CLARK: Well, don't let them count on it yet.
SAGAL: It's a mystery what may happen. Bill, who Mary Higgins Clark playing for?
KURTIS: Kirsten Roehler of Soquel, California.
SAGAL: All right, here we go. Ready to do this?
SAGAL: Here we go. Now the term writer's block was invented in the 1940s by a psychologist named Edmund Bergler. What did he think caused writer's block? A - possession by very lazy demons, B - a mental association of black printer's ink with human waste, or C - the vestigial anger over the lack of breast-feeding?
CLARK: Oh, that's a good one.
CLARK: Well, there's no right answer so I'll take the first one.
SAGAL: You're going to pick the - there is a right answer in that he actually thought writer's block was caused by one of these three things.
CLARK: Well, they're all wrong but I'll take A.
SAGAL: Oh, I see. You're disagreeing with him, so whatever he might've said, you don't care, it's wrong. So you're just going to pick A - possession by very lazy demons?
CLARK: Yeah, I am.
SAGAL: Well, good for you. That's a good theory, but it's not his theory. His theory was actually C - the breast-feeding. He was a disciple of Freud, of course. He felt that writer's block was caused by quote, "oral masochism" in which the writer becomes enraged at the mother for denying him - or I guess her - milk.
CLARK: Oh dear god, how wonderful of him.
SAGAL: Yeah. You have two more...
CLARK: Tell the poor soul who was going to get a free something or other that I'm sorry.
SAGAL: Well, it's not over yet. It's not over yet. You still have two more chances, you see? Now various people including scientists have tried to cure writer's block. Which of these is a cure proposed by a neuroscientist at Harvard? A - putting your outstanding bills on the keyboard every night, so the writer must clear them away before getting to work - a little reminder of what they need to do. B - taking a daily dose of Neapolitan ice cream, or C - waving a magnetic wand over certain parts of the head?
CLARK: I think looking at the bills is a good scientific thing - works for me.
SAGAL: You think so? Oh yeah. You think that's the - I want to say though, this is a neuroscientist, someone who's concerned with the chemistry and biophysiology of the brain.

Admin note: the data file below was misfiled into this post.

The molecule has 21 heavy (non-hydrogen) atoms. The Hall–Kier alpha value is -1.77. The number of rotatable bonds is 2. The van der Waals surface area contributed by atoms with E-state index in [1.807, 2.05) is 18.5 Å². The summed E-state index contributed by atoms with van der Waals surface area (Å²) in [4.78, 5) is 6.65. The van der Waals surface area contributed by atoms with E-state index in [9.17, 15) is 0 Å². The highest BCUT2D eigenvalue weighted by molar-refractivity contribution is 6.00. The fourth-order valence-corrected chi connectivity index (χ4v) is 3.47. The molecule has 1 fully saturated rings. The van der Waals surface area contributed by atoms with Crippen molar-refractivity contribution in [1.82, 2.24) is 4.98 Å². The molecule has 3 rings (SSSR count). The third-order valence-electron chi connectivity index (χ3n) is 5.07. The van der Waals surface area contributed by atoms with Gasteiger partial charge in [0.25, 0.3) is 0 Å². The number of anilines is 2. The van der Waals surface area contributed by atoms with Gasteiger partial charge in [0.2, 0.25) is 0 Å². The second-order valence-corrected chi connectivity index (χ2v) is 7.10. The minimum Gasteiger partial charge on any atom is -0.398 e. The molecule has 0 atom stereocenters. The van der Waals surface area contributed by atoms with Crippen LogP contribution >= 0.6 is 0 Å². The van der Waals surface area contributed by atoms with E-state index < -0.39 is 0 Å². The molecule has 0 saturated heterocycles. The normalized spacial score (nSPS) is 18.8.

CLARK: OK, what's my alternative?
SAGAL: Your alternative to the looking at the bills is having a daily dose of Neapolitan ice cream - has to be Neapolitan, though, OK, or C - waving a magnetic wand over certain parts of the head.
CLARK: Then I think have to go to for the ice cream if the bills were wrong.
SAGAL: I - I'm just not going to argue with you anymore.
SAGAL: No, it was C - the magnetic wand. This neurologist actually believes that writer's block and depression might be alleviated by magnetic fields. You have one more chance here. Let's see if you can get this one right. One of the worst ever cases of writer's block is which of these? A - Donald Lau, who writes fortunes for a global fortune cookie company. He says he has been unable to come up with anything since 1995. B - songwriter, Ric Carey, the man behind "Who Let The Dogs Out," he says every time he tries to write a song, he ends up with a chorus that goes, who, who, who, who, who? Or C - Novelist Dan Brown who says his last two books are just "The Da Vinci code" with all the words rearranged.
CLARK: I got to go for that one, frankly.
SAGAL: Really? You want to go for Dan Brown?
CLARK: I think it could be.
SAGAL: I think you're right, it could be, but it isn't. It's the fortune cookie guy.
SAGAL: He told the New Yorker, quote, "I've written thousands of fortunes, but the inspiration is gone." Bill, how did Mary Higgins Clark do on our quiz?
KURTIS: Mary was perfectly consistent.
KURTIS: And misses out on...
CLARK: Sounds like one of my rejection slips.
KURTIS: Mary, we would never reject you, but I'm sorry to say you missed out on the Hope diamond.
SAGAL: There you are.
CLARK: I'm a failure.
SAGAL: I think you were the opposite of a failure. And I think actually going for zero for three on this show is actually a shine of your genius and better priorities.
SAGAL: Mary Higgins Clark is the author of many, many best-selling books. Her latest "I've Got You Under My Skin" is out now. I can't wait to find out who did it myself. Mary Higgins Clark, thank you so much for joining us.
CLARK: A great character.
SAGAL: Thanks for joining us. What a pleasure to talk you. Bye-bye.
In just a minute, a hungry Bill Kurtis says hubba hubba in our listener Limerick challenge. Call 1-888-Wait-Wait to join us on the air. Support for NPR comes from NPR stations and Carmax, offering more than 35,000 used cars and trucks online and in stores from coast to coast. Learn more at Carmax.com. Arizona State University with more than 60 campus degrees now available 100 percent online at online.ASU.edu. Lumber Liquidators, offering a variety of sustainably harvested flooring, including prefinished and stained at 1-800-hardwood. And the Carnegie Corporation, supporting the New Americans Campaign and all their partners promoting citizenship. More at Great Immigrants.Carnegie.org. We'll be back in a minute with more of WAIT WAIT ...DON'T TELL ME from NPR. Transcript provided by NPR, Copyright NPR.